Tuesday, 14 August 2018

Rio: The Christ

Cristo Redentor. Basically, the ultimate symbol of Rio. And also, something I have always inexplicably linked with Romeo and Juliet. Or rather, Baz Luhrmann's rather amazing 1996 film version of it, with the Capulets and Montagues warring gang families in a place which was either meant to be Miami beach, or in my opinion more likely, Rio. Watch the opening prologue, which is not only a pretty epic bit of editing but shows the fictional city's own version of the Christ. "Shoot forth thunder."

Rio's Christ could not be in a more epic location. Certainly you won't forget the first time you see it, up on a high mountaintop, most likely with clouds accumulating around and below it. It is on the Corcovado mountain: a central point in Rio de Janeiro city, and one which also often neatly separates weather systems: one side will be blanketed in low cloud, while the other side will be clear.

Getting there usually means heading to a the square where tourist buses take people up. It seems you can either opt to be taken to the entrance for the railway, or all the way to the gates just below the statue. Or, you can do what I do, which is ride your scooter up the steep cobbled roads (steep roads...), park up at the railway building, and then walk the final 1.5km up the hill.

There were no other people doing the walk. In fact, I was almost expecting the Christ to be deserted when I got there, late in the afternoon. Getting to the gates however I found I still had to pay to get in, despite having walked there. And once in I found the place anything but deserted: nobody else walks it. In fact, nobody else walks anything if they can help it: they get ferried to and from the gates, and then there is an elevator and escalators to take them to the statue, just in case people might suffer from having to walk a few steps. (And on the way back down I was told I could have a free ride down in a minibus to the rail building, but after spending five minutes in the queue I realised it would be quicker and easier to walk back down - or rather, do a bit of Rio de Janeiro fell running through the jungle...).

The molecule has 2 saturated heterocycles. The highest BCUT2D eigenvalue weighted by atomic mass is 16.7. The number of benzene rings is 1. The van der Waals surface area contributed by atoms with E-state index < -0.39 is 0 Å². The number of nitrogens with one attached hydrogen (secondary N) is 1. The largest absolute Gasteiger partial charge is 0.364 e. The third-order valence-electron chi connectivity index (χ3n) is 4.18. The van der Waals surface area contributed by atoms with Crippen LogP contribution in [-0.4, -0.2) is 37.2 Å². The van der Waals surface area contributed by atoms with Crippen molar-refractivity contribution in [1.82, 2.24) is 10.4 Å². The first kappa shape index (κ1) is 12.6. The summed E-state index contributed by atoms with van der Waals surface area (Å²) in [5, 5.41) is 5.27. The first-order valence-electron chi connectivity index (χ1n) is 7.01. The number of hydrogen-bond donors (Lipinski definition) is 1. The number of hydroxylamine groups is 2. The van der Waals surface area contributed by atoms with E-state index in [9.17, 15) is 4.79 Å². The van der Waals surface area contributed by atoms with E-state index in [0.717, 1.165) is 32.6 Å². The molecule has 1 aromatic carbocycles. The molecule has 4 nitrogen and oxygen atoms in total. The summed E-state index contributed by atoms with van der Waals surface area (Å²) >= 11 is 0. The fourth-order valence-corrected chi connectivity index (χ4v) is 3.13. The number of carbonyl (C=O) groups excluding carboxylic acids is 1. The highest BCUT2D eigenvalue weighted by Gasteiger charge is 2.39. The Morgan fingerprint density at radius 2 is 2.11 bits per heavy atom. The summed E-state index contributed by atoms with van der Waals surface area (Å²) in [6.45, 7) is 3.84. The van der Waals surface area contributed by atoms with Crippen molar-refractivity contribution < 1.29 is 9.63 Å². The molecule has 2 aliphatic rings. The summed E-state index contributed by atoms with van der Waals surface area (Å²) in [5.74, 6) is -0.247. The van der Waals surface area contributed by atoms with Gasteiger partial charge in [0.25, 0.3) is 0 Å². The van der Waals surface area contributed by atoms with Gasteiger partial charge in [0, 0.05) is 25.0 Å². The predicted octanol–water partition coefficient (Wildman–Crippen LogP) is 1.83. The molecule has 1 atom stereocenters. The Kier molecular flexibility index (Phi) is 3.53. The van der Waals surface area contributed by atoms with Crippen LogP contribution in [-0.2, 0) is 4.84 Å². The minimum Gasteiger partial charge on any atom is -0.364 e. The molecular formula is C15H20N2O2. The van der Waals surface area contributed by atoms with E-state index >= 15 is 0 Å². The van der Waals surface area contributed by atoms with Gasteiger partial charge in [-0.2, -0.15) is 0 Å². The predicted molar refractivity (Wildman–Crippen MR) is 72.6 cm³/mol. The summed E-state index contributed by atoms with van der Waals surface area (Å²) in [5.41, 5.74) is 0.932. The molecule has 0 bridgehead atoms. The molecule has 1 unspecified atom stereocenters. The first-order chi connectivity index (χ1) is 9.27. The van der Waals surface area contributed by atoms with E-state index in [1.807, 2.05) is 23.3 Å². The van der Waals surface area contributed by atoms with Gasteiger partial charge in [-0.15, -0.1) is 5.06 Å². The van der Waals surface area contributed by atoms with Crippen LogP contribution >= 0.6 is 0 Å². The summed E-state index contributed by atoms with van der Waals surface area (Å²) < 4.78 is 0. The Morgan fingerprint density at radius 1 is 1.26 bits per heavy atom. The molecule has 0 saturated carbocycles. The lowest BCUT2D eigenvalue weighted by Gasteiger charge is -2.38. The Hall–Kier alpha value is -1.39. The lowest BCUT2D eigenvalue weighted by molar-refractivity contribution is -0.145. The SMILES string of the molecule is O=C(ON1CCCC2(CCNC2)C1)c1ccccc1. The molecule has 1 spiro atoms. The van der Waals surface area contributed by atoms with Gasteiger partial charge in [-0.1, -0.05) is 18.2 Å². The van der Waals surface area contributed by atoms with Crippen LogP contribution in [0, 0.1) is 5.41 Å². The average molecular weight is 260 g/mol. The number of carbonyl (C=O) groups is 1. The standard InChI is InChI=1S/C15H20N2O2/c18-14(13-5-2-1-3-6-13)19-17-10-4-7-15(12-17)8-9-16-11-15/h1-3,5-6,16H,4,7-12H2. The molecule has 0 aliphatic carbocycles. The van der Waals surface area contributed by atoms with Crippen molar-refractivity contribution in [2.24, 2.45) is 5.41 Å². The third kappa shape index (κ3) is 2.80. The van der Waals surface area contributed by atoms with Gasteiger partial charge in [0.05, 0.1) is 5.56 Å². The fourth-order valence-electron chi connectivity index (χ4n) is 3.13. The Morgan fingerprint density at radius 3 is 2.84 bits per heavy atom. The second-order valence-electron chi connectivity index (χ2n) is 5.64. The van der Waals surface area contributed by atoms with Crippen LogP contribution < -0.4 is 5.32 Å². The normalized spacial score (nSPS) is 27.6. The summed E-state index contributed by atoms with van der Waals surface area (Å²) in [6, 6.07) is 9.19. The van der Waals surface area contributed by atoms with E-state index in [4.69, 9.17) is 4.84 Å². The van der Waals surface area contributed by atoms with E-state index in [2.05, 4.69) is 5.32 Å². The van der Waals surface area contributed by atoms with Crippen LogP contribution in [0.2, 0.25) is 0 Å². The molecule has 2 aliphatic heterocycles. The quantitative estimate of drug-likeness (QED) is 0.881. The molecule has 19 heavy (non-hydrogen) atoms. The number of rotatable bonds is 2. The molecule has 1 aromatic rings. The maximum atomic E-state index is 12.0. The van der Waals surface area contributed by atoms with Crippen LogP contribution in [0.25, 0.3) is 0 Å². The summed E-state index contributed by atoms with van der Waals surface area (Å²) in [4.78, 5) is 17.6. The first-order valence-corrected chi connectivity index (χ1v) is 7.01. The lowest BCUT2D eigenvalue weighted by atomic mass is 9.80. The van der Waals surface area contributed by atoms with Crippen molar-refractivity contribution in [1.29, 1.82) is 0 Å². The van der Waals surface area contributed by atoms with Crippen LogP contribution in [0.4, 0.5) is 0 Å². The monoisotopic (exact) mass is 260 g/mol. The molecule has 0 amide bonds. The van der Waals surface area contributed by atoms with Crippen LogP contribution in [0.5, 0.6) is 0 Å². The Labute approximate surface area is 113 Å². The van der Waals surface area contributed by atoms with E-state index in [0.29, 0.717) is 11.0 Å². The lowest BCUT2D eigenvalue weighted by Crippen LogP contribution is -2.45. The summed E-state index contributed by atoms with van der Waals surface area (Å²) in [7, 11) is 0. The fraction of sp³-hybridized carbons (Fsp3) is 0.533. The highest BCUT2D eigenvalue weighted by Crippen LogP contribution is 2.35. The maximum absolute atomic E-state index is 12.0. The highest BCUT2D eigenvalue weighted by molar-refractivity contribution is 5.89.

It is impressive, no doubt. Sadly, one of those places which would be even more impressive if you could stand in a position for more than four seconds without somebody asking you to move because you are in the way of their selfie. No really. I really mean this: you will be asked to move, all the time, because somebody has an urgent need to thrust out their arms and be so original in their selfie taking endeavours.

Still. The view is good. As an experience though, I preferred the walk through the jungle to get to it, seeing it suddenly looming above me.

And, afterwards, my ride back through the mountains to the west, in the gathering darkness, with a rapidly diminishing tank of gasolina comune.

Also, the Christ was a final sight on my departure from the city: craning my neck around in my seat on the plane late at night I could just pick out the brightly lit statue from a distance of perhaps 20km, high up above everything else.

Monday, 13 August 2018

Rio: Dawn at the beach

Dawn at the beach. Surfers already out. A few swimmers. A group of military police out practising Brazilian jujitsu, on the sand, guarded by three colleagues armed with M4 carbines and a PSG1 sniper rifle: they weren't messing around, and who can blame them? There were a LOT of vultures circling overhead, and that rifle would have been just perfect for picking them off.